Alberta social workers consider network for co-ordinated disaster response

Experts in the social work field are looking at forming a province-wide network that will help them respond to future natural disasters in Alberta.

Need emerges for social workers after initial crisis subsides

Smoke and flames from the wildfires erupt behind a car on the highway near Fort McMurray, Alta., on May 7, 2016. Social work researchers in the province say a co-ordinated response strategy could help social workers assist those affected by disaster. (Mark Blinch/Reuters)

Experts in the social work field are looking at forming a province-wide network that will help them respond to future natural disasters in Alberta. 

When a major disaster hits — like the Fort McMurray wildfires or the 2013 Southern Alberta floods — it throws an entire community into a scramble. After emergency workers have responded to the initial crisis, the need emerges for social workers to help out in areas such as addictions and child welfare.

Julie Drolet teaches social work at the University of Calgary. (University of Calgary)

Julie Drolet, who teaches social work at the University of Calgary, is one of the people looking at organizing what she calls an "Alberta Resilient Communities Network."

"We know that social workers are playing an increasingly important role in supporting individuals and families during disaster events because they provide key services and programs in affected communities," Drolet told the Calgary Eyeopener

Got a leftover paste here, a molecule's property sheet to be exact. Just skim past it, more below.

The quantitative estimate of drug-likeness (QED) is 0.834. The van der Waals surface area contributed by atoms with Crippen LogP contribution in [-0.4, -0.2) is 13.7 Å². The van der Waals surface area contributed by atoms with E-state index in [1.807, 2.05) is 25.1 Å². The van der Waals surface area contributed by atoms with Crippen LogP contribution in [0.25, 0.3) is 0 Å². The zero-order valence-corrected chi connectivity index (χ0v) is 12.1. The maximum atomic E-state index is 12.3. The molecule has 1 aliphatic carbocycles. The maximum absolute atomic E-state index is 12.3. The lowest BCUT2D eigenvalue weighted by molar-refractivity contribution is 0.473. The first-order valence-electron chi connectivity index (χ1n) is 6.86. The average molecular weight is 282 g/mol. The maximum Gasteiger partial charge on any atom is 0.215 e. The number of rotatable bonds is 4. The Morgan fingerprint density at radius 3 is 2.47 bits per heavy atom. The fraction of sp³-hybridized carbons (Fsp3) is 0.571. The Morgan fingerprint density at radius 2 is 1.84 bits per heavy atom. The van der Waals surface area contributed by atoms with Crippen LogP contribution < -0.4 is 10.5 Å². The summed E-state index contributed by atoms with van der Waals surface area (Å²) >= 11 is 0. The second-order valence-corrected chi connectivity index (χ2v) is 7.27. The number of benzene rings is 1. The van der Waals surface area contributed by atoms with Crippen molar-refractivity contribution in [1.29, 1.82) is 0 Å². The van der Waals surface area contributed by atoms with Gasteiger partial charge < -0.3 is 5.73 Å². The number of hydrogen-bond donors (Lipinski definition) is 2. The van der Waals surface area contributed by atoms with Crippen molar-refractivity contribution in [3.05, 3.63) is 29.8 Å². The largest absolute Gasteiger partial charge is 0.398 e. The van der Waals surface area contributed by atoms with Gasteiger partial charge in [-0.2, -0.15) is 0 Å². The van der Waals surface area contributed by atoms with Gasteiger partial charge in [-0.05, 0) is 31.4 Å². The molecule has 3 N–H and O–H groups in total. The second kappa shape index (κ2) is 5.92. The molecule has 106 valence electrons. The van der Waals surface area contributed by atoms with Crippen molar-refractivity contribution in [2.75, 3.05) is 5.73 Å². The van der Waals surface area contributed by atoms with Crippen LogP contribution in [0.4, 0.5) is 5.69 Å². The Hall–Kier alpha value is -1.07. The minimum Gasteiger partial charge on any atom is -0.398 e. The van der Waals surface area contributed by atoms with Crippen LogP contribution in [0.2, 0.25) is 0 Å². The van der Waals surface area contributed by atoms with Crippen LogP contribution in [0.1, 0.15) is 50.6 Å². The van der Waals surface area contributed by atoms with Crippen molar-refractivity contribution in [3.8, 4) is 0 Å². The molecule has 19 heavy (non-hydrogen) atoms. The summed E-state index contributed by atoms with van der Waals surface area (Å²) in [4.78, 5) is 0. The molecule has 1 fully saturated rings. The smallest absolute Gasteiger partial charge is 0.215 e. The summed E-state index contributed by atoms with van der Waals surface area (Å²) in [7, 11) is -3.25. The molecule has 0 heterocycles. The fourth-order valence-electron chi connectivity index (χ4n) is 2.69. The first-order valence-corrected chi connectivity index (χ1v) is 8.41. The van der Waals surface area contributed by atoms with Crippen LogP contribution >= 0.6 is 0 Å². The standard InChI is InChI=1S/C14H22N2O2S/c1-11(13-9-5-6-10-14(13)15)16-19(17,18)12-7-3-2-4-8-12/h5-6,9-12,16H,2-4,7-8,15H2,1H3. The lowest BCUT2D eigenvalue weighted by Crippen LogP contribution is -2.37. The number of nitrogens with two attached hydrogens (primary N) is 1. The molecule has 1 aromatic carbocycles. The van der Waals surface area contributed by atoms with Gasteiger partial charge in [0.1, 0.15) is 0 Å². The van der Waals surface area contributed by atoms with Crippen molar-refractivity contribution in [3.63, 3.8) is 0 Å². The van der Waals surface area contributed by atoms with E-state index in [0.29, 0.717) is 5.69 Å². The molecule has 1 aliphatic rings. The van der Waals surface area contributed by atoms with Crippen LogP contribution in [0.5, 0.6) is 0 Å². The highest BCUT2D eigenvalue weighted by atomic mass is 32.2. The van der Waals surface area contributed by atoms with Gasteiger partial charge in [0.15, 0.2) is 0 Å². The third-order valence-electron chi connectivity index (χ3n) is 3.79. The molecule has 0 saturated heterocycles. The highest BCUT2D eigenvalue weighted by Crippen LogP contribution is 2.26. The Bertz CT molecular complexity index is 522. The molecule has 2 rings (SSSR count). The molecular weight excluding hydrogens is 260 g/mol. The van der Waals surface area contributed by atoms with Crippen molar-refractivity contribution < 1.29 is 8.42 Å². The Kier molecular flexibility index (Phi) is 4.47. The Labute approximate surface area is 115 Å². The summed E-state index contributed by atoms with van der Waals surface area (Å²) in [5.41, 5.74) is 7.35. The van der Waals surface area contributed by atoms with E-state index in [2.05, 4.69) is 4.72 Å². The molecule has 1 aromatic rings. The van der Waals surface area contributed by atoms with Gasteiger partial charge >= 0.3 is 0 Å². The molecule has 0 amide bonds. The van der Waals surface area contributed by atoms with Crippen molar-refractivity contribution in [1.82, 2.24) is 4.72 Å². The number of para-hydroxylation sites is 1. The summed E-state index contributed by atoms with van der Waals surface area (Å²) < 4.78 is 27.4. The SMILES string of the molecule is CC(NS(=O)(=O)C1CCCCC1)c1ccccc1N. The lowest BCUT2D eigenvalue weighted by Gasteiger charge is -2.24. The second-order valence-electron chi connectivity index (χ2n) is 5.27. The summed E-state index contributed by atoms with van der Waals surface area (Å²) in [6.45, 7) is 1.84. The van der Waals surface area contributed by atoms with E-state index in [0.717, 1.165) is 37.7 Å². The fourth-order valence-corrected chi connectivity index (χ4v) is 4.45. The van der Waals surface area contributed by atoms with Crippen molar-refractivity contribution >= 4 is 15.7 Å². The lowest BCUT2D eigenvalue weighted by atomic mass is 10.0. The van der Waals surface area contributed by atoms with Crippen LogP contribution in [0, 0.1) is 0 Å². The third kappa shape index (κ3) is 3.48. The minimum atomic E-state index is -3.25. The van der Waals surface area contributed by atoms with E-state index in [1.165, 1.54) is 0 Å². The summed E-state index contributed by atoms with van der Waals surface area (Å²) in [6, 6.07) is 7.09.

"We see a need for social workers to come together to discuss what they've learned during recent disaster events, in order to build awareness, to start building capacity and to support long-term recovery here in Alberta."

Building connections

Drolet said a more co-ordinated network would have been beneficial during past disasters in the province. 

During the Fort McMurray wildfires, Drolet said she and a number of other researchers were asked for information about how to best support children and youth who were coping with the disaster. 

Drolet said they were able to draw on the expertise of social workers in Australia, who were experienced in dealing with bush fire evacuations. 

A few years earlier, during the floods in southern Alberta in 2013, researchers found that building community connections help the long-term recovery in affected areas.

Workshop planned

On Thursday, researchers will discuss how to best develop a network between those who work to support individuals and families when a disaster takes place.

It's essential for social workers themselves to be personally prepared for a disaster, including knowing how to respond if their agency or organization is impacted by the event, Drolet said.

"To our knowledge, do date, there really has not been much work done in this area in Alberta," she said.

Anyone interested in learning more can register for a Thursday morning webinar by emailing

With files from the Calgary Eyeopener